From June to October, I find Ectemnius digger wasps in the garden. They are formidable hoverfly hunters and, close up, they look so fierce: all enormous, forward facing eyes and long, sharp jaws. Females bore nests in soft, dead wood using their jaws: a central burrow with lateral cells which they stock with flies. They will lay eggs on the flies and leave their nests for their larvae to feed on the flies when they hatch. They use dead branches on trees, laying wood and even visit bee hotels. Males are often found inspecting holes in dead wood, in search of emerging females.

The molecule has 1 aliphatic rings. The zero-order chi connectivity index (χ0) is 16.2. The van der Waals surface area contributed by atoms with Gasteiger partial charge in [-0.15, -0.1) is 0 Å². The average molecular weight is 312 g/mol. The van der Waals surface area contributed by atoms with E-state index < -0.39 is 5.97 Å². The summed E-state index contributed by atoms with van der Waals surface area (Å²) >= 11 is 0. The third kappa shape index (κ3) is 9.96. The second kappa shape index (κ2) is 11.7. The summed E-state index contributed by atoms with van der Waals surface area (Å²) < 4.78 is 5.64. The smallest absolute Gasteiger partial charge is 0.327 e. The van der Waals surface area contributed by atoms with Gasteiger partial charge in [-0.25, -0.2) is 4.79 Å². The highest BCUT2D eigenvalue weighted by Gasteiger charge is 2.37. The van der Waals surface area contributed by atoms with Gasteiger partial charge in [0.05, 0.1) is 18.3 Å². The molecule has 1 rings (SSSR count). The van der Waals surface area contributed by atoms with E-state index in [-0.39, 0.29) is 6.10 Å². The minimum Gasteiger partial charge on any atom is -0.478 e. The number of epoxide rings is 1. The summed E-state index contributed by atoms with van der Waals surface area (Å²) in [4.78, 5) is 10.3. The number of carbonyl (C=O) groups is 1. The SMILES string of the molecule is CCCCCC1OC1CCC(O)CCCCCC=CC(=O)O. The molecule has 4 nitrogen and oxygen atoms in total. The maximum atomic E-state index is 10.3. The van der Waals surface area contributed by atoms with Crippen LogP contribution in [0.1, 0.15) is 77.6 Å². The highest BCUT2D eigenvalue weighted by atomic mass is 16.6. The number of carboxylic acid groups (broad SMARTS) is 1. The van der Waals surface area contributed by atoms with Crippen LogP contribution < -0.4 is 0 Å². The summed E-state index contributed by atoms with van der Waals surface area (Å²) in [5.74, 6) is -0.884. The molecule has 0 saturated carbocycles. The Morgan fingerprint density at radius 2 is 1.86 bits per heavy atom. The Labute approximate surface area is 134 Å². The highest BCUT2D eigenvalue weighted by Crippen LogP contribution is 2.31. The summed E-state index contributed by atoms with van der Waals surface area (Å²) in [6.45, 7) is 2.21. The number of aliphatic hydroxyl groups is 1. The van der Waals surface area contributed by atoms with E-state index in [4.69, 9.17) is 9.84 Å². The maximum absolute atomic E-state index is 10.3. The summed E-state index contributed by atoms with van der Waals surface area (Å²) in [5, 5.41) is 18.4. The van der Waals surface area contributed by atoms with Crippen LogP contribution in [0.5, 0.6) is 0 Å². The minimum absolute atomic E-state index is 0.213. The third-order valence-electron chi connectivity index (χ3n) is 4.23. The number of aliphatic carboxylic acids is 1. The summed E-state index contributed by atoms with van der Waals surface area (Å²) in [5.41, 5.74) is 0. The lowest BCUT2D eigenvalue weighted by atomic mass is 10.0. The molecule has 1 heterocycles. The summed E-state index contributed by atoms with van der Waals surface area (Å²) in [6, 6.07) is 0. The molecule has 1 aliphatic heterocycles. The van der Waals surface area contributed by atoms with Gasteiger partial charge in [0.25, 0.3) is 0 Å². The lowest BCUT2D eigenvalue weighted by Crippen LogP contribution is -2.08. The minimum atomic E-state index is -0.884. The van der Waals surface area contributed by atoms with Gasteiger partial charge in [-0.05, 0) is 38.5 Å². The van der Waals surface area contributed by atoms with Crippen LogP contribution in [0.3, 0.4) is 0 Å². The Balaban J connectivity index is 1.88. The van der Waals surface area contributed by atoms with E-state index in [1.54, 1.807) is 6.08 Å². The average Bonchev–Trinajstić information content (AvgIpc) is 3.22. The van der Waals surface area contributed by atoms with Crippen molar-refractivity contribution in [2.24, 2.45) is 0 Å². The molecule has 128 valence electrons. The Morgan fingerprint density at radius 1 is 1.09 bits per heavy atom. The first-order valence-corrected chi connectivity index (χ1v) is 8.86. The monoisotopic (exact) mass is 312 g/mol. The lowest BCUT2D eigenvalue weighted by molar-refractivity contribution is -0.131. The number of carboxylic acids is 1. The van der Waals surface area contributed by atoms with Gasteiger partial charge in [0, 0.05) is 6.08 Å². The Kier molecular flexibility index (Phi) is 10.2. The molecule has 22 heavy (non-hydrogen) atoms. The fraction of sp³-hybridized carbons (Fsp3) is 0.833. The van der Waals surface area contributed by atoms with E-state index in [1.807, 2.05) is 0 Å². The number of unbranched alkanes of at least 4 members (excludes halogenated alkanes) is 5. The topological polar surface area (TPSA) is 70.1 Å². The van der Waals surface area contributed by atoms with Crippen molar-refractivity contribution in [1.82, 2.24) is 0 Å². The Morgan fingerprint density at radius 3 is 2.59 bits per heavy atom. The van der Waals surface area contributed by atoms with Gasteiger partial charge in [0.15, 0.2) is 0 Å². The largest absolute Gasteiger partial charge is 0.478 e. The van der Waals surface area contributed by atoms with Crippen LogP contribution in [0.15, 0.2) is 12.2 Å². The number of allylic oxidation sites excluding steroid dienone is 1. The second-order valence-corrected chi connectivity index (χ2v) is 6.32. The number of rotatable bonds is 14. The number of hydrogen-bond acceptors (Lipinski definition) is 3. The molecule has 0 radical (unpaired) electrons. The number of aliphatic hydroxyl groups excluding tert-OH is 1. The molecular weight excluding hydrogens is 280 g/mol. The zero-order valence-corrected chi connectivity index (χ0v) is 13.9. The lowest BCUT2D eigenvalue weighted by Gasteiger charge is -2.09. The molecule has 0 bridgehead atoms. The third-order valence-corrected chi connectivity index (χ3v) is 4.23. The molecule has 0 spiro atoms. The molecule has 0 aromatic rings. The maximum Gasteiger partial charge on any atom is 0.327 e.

Year after year, these wasps come back to my log pile under the barbecue. A few days back, I watched a female searching for suitable nest sites amongst the logs. She settled at the end of a lime log and started chewing the wood, producing abundant sawdust in the process (top photo). She carried on for a while, although at the end I think she settled for a different log, as today a large pile of sawdust had accumulated underneath (below).
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